A taxpayer who filed her petition in Tax Court asking for innocent spouse relief under IRC §6015 discovered that the Tax Court could not offer her relief because there, in fact, had not been a joint return filed. In the case of Abdelhadi v. Commissioner, TC Memo 2018-183, the Tax Court ruled that because she had filed a petition for redetermination of the deficiency, the Court could only rule whether she was entitled to §6015 style relief—and, not having actually filed a joint return, there was no such relief available.
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The IRS has issued proposed regulations dealing with certain aspects of qualified opportunity funds. I have a number of sessions on the East Coast I am in the middle of presenting and haven’t had time to write up a detailed outline of the regulations.
But I will cover the regulations in the audio and video podcast for October 22 that will be posted on this site (https://www.currentfederaltaxdevelopments.com/podcasts/ is the page with the most often weekly presentations).
And I have also created a copy of the IRS PDF that has Adobe bookmarks for the regulations and preamble that can make it easier to work with the document as you are planning for clients that you can download below.
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In the case of Felton v. Commissioner, TC Memo 2018-168, the Tax Court was faced with a minister who claimed that $200,000 given to him by parishioners in addition to their regular offers were gifts and not compensation.
The issue has its beginnings in a tradition for some evangelical churches that Reverend Felton discovered as he began his career in the ministry. As the opinion notes:
Reverend Felton found his vocation at Tuskegee University, where he assisted the dean of the school’s chapel while still a student. He also first learned about “shake-hand” money at that chapel — the custom in some evangelical churches of handing donations to the pastor on the way out of the church. Reverend Felton didn’t like the way the chapel handled these donations and silently resolved to do things differently if he ever had a church of his own to run.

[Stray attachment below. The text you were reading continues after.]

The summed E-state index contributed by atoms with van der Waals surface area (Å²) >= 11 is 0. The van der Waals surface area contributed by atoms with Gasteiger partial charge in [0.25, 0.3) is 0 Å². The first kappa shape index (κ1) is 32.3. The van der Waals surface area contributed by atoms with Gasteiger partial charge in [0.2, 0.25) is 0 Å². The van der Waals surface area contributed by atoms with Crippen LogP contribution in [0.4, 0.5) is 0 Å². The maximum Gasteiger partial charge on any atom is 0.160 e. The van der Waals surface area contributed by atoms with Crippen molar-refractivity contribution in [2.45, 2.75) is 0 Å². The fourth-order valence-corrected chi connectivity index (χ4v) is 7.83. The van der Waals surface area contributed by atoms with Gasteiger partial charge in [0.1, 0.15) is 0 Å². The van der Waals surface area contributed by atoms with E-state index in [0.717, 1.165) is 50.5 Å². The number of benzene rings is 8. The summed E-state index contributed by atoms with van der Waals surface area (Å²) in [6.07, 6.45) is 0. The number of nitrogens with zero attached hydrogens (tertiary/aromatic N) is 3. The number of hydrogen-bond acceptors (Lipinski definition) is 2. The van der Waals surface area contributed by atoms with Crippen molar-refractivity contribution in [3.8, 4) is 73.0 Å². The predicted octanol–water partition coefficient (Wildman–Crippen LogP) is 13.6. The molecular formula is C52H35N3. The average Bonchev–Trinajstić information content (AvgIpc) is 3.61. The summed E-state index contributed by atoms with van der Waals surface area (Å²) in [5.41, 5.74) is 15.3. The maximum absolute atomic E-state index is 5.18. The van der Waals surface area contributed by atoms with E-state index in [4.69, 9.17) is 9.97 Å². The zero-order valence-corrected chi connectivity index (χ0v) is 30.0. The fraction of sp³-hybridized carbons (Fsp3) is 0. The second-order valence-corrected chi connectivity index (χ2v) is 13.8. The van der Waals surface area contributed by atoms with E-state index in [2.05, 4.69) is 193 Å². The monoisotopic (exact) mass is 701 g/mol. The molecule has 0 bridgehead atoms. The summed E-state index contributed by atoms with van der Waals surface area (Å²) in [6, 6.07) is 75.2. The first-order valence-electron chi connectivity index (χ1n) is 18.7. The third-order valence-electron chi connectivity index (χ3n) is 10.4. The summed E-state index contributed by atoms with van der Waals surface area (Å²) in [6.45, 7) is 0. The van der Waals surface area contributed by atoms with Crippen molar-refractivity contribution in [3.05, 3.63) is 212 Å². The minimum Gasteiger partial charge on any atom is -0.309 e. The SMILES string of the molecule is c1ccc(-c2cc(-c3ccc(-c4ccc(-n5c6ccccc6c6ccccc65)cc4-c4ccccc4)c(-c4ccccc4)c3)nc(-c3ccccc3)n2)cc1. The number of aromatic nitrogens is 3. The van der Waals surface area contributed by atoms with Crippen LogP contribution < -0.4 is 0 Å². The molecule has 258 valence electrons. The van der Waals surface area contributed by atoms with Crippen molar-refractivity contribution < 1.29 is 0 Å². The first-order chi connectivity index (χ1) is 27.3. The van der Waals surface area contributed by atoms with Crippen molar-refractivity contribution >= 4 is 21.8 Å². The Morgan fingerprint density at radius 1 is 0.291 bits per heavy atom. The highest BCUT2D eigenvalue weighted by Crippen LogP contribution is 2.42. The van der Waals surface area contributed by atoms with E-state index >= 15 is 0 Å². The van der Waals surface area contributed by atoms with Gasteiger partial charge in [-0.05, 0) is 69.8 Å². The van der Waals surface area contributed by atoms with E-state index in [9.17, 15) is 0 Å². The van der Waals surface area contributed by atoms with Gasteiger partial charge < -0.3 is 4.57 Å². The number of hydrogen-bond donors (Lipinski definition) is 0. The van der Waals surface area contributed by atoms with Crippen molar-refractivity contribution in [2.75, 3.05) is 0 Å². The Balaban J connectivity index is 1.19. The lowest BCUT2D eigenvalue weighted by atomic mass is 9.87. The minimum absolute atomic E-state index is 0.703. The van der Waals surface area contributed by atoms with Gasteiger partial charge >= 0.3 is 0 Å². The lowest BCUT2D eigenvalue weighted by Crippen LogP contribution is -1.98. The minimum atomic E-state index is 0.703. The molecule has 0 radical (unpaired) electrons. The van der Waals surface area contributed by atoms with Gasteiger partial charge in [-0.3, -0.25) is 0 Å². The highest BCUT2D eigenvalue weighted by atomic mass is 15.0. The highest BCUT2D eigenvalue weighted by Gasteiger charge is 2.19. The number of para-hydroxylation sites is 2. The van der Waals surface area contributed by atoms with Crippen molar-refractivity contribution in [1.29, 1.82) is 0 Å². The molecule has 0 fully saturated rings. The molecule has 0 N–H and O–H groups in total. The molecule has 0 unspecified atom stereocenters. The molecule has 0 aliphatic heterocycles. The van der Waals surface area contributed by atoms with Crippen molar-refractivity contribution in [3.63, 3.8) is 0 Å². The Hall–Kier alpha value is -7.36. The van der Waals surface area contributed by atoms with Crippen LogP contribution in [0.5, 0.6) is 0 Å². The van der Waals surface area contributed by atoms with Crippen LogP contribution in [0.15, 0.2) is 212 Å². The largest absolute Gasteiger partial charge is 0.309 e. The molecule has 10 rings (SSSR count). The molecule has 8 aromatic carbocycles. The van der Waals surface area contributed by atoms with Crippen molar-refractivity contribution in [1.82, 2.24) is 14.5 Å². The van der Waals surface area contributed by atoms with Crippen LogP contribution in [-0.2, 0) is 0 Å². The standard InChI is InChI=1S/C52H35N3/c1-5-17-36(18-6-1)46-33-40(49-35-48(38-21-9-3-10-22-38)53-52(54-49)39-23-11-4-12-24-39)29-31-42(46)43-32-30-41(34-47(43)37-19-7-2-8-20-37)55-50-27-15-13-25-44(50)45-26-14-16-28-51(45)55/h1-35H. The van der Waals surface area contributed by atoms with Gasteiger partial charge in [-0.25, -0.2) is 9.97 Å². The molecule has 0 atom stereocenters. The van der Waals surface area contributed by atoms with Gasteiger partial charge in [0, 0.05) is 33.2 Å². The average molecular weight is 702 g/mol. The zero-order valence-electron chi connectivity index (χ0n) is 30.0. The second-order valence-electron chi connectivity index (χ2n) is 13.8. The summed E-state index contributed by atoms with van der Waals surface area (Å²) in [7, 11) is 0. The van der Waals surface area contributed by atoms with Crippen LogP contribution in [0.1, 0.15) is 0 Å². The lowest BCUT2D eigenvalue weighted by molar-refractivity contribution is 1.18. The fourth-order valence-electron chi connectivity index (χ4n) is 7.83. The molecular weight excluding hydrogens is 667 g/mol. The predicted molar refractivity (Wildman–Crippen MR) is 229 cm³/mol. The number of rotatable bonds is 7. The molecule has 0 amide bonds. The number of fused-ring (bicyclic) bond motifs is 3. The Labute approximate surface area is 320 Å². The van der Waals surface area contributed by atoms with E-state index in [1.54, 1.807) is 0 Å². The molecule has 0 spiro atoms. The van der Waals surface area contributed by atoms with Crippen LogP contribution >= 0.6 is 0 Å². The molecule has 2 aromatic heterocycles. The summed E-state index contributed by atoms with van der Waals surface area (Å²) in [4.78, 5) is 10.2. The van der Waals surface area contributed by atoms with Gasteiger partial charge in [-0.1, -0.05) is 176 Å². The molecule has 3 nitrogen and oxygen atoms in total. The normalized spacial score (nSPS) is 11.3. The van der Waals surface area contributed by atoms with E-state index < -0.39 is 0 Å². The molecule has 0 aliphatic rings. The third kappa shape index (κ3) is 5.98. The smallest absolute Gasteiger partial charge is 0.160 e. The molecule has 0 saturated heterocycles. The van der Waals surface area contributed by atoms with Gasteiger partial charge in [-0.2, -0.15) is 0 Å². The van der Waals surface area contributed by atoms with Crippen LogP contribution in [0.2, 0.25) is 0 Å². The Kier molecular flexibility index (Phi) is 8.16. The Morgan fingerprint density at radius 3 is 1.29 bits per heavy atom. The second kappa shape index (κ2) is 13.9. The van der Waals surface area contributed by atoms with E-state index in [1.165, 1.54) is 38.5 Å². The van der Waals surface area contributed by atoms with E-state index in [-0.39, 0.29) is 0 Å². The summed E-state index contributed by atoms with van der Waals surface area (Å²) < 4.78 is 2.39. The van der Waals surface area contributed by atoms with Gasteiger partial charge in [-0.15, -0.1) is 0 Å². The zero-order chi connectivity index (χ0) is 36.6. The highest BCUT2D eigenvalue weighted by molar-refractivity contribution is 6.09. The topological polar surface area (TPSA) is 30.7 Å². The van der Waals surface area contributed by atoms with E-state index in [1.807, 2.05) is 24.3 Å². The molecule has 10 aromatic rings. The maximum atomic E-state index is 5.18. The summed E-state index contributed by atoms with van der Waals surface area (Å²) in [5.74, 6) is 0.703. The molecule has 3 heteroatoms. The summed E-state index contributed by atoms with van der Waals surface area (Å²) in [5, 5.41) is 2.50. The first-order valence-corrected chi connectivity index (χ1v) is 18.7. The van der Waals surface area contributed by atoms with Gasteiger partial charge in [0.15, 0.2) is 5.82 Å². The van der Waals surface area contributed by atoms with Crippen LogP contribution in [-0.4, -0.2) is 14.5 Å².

The church Reverend Felton presided over used envelopes to allow members of the congregation to designate what their contributions would be used for, including a line that allowed for pastoral contributions. Contributions made with such envelopes would be accounted for by the church, with the donors given statements regarding their contributions.
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Since the passage of the Tax Cuts and Jobs Act, the meetings of the American Bar Association Section of Taxation have produced comments from officials with the Treasury and the IRS that have given hints to the shape of future guidance to be issued on the law. The October meeting in Atlanta has produced new information about the application of the provisions of §199A.
The proposed regulations issued earlier this year provided for a de minimis rule where the performance of what would be in the category of a specified service trade or business would not cause the underlying business to be treated as such if the gross receipts were below specific floors. For a business with gross receipts of $25 million or less, the floor is set at 10% or less of gross receipts. For businesses with gross receipts above $25 million, the floor drops to 5% or less of gross receipts.
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In Information Letter INFO 2018-0030 the IRS has given limited additional information on the clarification the agency issued on September 5 regarding the state tax deduction workaround proposed regulations on August 23 (REG-112176-18).
The proposed regulations would require taxpayers to reduce charitable contribution deductions by the amounts of any state tax credits received for contributing if the credit exceeds 15% of the amount of the contribution. In the later clarification, the IRS and Treasury stated that this regulation did not change the treatment of amounts paid that might be deductible under IRC §162(a) as an ordinary and necessary business expense.
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A 120-page revision to the Employee Plans Compliance Resolution System (EPCRS) has been issued by the IRS in Revenue Procedure 2018-52. This system involves three distinct programs that deal with compliance issues arising in qualified retirement programs. These programs are: